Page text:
NEW YORK — The latest Panama Papers data dump has exposed the extent of the offshore industry in the United Kingdom, exposing how many of the country’s top politicians and bureaucrats have their own private wealth stashed offshore, a new report says.
The British parliament voted overwhelmingly Tuesday to approve a law that will require foreign owners to disclose any assets they hold offshore, according to the UK’s Sunday Times newspaper.
The law was approved in an effort to make Britain’s tax laws fairer and more transparent, and is expected to be put into effect on March 1.
The legislation has been described by the BBC as the biggest overhaul of British corporate governance laws since the global financial crisis of 2008.
It was backed by former Prime Minister David Cameron, who had campaigned on a pledge to cut taxes on the rich.
The bill is the culmination of a major overhaul of Britain’s corporate governance in recent years that aims to reduce the number of tax havens, and to encourage firms to disclose their ownership and tax affairs, the BBC reported.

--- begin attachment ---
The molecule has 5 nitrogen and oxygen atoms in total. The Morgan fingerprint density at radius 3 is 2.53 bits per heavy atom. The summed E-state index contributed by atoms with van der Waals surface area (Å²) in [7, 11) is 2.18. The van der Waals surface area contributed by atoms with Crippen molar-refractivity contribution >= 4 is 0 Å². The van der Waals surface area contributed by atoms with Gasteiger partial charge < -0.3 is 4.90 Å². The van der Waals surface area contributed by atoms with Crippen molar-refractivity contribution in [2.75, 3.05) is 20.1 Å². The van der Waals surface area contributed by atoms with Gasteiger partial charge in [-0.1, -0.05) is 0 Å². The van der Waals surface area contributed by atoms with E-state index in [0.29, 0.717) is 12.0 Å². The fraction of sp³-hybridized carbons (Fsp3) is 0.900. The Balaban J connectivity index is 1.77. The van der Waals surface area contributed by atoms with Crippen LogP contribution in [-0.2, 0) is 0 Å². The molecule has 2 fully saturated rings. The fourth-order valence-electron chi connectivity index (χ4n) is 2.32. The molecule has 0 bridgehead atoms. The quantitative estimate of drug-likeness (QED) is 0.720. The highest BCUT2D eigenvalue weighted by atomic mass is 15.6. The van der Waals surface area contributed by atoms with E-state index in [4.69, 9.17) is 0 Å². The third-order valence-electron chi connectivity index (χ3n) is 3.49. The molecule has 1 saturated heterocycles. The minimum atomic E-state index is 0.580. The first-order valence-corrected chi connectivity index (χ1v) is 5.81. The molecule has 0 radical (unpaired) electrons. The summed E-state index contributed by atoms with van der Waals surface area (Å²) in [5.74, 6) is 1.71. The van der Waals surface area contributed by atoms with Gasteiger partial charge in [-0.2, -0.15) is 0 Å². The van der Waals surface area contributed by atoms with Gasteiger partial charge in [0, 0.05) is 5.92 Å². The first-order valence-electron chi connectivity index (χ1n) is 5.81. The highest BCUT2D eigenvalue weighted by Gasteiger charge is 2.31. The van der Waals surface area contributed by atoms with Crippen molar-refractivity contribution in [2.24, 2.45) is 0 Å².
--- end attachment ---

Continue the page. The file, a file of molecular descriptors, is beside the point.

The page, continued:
It’s also expected to make the U.K. more transparent about its tax policies, the report said.
The bill would also set out rules for offshore companies that operate outside the United States.
Britain’s top officials have been quick to criticize the Panama papers, which the British government has said is an attempt to smear them as part of an international conspiracy.
But the government has refused to acknowledge that any of its ministers or politicians had personal wealth staked offshore, and the government is not expected to release details of how many taxpayers have stashed assets offshore, or whether the bill would require companies to reveal such information.
The new law comes as Britain’s biggest financial institutions are under pressure from investors to slash their tax bills in an attempt, in part, to comply with a crackdown on money laundering.
The European Union has also stepped up its efforts to curb tax evasion, the Associated Press reported.